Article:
Your Beatitude, kindly share with us your impressions of the meeting between Pope Francis and Patriarch Kirill. What can you say about the Joint Declaration that they signed?
From our experience, gained over many years, we can say that when the Vatican and Moscow organize meetings or sign joint texts, it is difficult to expect something good. Firstly, I would like to say something about the meeting of the Holy Father with Patriarch Kirill, and then I will comment on the text of the declaration.
One notices immediately, especially from their comments after the meeting, that the two sides existed on two completely different planes and were pursuing different goals. His Holiness Pope Francis experienced this encounter primarily as a spiritual event. He opened his remarks by noting that we, Catholics and Orthodox, share one and the same Baptism. In the meeting, he sought out the presence of the Holy Spirit and received His support. He emphasized that the unity of the Churches can be achieved when we travel together on the same path. From the Moscow Patriarch one immediately sensed that this wasn’t about any Spirit, or theology, or actual religious matters. No common prayer, an emphasis on official phrases about “the fate of the world,” and the airport as a neutral, that is, non-ecclesial environment. The impression was that they existed in two parallel worlds. Did these two parallel realities intersect during this meeting? I don’t know, but according to the rules of mathematics, two parallel lines do not intersect.
I found myself experiencing authentic admiration, respect, and a certain reverential awe for the humility of Pope Francis, a true “suffering servant of God,” who seeks one thing: to bear witness to the Gospel of Christ before humankind today, to be in the world, but remain of Christ, to have courage to be “not of this world.” Thus, I would invite all not to rush in judging him, not to remain on the reality level of those who expect only politics from this meeting and want to exploit a humble pope for their human plans at all costs. If we don’t enter into the spiritual reality of the Holy Father and do not discern together with him the action of the Holy Spirit, we shall remain imprisoned by the prince of this world and his followers. Then, for us, this will become a meeting that occurred but didn’t happen. Speaking of the signed text of the Joint Declaration, in general it is positive. In it are raised questions, which are of concern to both Catholics and Orthodox, and it opens new perspectives for cooperation. I encourage all to look for these positive elements. However, the points which concern Ukraine in general and specifically the UGCC raised more questions than answers.
It was officially reported that this document was the joint effort of Metropolitan Hilarion (Alfeyev) from the Orthodox side and Cardinal Koch with the Pontifical Council for Promoting Christian Unity from the Catholic side. For a document that was intended to be not theological, but essentially socio-political, it is hard to imagine a weaker team than the one that drafted this text. The mentioned Pontifical Council is competent in theological matters in relations with various Christian Churches and communities, but is no expert in matters of international politics, especially in delicate matters such as Russia’s aggression in Ukraine. Thus, the intended character of the document was beyond their capabilities. This was exploited by the Department of External Affairs of the Russian Orthodox Church, which is, first of all, the instrument of diplomacy and external politics of the Moscow Patriarchate. I would note that, as the Head of our Church, I am an official member of the Pontifical Council for Promoting Christian Unity, nominated already by Pope Benedict. However, no one invited me to express my thoughts and so, essentially, as had already happened previously, they spoke about us without us, without giving us a voice.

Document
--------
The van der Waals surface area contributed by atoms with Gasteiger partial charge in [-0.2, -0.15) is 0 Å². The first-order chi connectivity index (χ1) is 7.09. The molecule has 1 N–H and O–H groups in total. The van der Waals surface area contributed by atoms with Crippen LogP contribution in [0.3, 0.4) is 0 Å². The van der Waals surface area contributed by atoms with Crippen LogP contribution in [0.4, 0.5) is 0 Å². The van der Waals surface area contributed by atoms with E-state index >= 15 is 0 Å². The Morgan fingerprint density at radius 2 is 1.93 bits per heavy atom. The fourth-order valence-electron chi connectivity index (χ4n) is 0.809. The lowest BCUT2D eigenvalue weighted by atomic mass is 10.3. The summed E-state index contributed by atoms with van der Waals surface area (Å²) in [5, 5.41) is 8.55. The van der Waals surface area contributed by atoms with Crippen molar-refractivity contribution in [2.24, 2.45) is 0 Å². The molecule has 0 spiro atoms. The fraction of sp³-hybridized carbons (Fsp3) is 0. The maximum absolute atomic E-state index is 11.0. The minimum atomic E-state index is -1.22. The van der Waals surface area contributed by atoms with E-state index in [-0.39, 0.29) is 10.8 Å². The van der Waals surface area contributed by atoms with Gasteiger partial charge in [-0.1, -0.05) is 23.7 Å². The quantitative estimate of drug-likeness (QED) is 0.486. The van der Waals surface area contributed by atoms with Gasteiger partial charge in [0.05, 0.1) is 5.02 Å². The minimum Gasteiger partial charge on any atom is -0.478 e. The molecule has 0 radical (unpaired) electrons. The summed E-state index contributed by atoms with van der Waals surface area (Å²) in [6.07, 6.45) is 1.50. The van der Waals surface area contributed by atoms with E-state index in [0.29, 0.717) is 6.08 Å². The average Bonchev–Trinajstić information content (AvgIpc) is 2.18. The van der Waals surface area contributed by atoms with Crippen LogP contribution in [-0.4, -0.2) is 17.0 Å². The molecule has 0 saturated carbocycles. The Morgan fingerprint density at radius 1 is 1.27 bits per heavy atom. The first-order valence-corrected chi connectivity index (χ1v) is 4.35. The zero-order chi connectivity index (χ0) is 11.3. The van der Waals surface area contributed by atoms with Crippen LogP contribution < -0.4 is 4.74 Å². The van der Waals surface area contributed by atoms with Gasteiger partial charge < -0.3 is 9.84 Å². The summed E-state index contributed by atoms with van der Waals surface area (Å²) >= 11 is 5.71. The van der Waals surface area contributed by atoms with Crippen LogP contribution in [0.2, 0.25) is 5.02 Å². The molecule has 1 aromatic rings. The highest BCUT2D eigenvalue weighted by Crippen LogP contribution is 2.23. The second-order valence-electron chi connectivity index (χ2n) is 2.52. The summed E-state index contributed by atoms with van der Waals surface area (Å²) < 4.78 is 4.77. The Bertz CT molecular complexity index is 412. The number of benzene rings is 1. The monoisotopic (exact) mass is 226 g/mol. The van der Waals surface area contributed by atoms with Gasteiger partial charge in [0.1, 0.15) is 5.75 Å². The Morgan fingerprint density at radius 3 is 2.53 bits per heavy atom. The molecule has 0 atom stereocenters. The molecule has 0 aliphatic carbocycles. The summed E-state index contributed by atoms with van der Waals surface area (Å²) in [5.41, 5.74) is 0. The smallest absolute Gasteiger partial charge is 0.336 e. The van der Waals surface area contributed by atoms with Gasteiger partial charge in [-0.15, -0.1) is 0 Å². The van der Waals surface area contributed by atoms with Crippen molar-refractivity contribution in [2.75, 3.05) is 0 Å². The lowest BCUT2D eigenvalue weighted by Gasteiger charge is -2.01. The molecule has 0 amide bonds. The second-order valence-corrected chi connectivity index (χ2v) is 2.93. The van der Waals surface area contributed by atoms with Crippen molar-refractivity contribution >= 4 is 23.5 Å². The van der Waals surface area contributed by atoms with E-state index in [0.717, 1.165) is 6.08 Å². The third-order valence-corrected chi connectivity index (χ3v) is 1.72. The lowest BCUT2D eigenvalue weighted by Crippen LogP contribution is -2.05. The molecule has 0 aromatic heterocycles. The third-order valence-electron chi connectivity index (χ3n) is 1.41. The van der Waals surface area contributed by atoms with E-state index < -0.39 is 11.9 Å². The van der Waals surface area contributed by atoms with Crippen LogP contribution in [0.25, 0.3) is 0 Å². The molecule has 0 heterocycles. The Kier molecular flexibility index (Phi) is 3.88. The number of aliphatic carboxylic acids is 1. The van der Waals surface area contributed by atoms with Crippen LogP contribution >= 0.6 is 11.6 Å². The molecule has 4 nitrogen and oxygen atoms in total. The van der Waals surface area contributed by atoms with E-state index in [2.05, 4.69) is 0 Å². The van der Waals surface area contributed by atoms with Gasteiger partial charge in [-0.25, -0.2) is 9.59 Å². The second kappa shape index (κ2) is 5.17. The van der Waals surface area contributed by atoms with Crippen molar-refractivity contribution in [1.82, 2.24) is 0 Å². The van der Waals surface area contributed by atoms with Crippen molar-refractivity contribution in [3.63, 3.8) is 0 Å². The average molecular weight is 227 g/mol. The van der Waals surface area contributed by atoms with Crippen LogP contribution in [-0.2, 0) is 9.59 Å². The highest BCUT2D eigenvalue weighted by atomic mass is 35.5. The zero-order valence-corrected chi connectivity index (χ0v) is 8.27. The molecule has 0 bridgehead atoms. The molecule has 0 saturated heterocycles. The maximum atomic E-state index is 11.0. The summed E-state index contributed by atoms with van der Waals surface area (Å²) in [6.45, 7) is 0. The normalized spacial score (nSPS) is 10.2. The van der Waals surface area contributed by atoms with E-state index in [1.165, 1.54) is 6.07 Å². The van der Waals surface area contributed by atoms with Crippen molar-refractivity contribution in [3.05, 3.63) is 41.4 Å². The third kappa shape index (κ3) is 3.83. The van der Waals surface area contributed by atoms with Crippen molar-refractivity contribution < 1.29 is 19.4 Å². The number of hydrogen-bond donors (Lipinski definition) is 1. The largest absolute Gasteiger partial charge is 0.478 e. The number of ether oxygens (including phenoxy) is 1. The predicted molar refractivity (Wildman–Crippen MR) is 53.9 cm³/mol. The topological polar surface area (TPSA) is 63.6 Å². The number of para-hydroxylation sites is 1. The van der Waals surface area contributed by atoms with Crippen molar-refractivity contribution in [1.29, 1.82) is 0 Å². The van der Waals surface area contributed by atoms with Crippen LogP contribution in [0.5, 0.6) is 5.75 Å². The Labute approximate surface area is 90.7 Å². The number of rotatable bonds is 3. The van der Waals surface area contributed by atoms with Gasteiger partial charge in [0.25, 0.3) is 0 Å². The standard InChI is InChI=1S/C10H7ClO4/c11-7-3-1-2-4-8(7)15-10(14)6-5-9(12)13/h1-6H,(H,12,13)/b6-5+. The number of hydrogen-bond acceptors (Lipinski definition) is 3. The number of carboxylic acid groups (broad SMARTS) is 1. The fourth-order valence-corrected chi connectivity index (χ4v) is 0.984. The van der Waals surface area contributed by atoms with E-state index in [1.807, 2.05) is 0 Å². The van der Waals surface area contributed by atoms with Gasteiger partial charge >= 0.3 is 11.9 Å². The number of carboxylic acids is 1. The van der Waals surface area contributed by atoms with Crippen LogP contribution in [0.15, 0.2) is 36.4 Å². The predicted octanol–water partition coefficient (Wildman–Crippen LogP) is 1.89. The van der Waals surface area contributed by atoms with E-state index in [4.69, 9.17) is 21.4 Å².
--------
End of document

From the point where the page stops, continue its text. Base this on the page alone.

Possibly the Apostolic Nuncio can help me understand the “obscure places” in this text and can explain the position of the Vatican in places where it is, in our view, not clearly formulated.
However, paragraph 25 of the Declaration speaks respectfully of Greek-Catholics and the UGCC is essentially recognized as a subject of inter-church relations between the Catholic Church and the Orthodox Churches.
Yes, you are right. They no longer seem to object to our right to exist. In reality, in order to exist and to act, we are not obliged to ask permission from anybody. The new emphasis here, of course, is that the Balamand Agreement of 1993, which Metropolitan Alfeyev has used until now to deny our right to exist, is now being used for its affirmation. Referring to the rejection of “uniatism” as a method of uniting Churches, Moscow always demanded from the Vatican a virtual ban on our existence and the limitation of our activities. Moreover, this requirement was placed as a condition, in the form of an ultimatum, for the possibility of a meeting of the Pope and the Patriarch. In the past, we were accused of “expansion on the canonical territory of the Moscow Patriarchate,” and now our right to care for our faithful, wherever they are in need, is recognized. I assume that this also applies to the Russian Federation, where today we do not have the possibility of free and legal existence, or on the territory of annexed Crimea, where we are “re-registered” in accordance with Russian legislation and are effectively liquidated.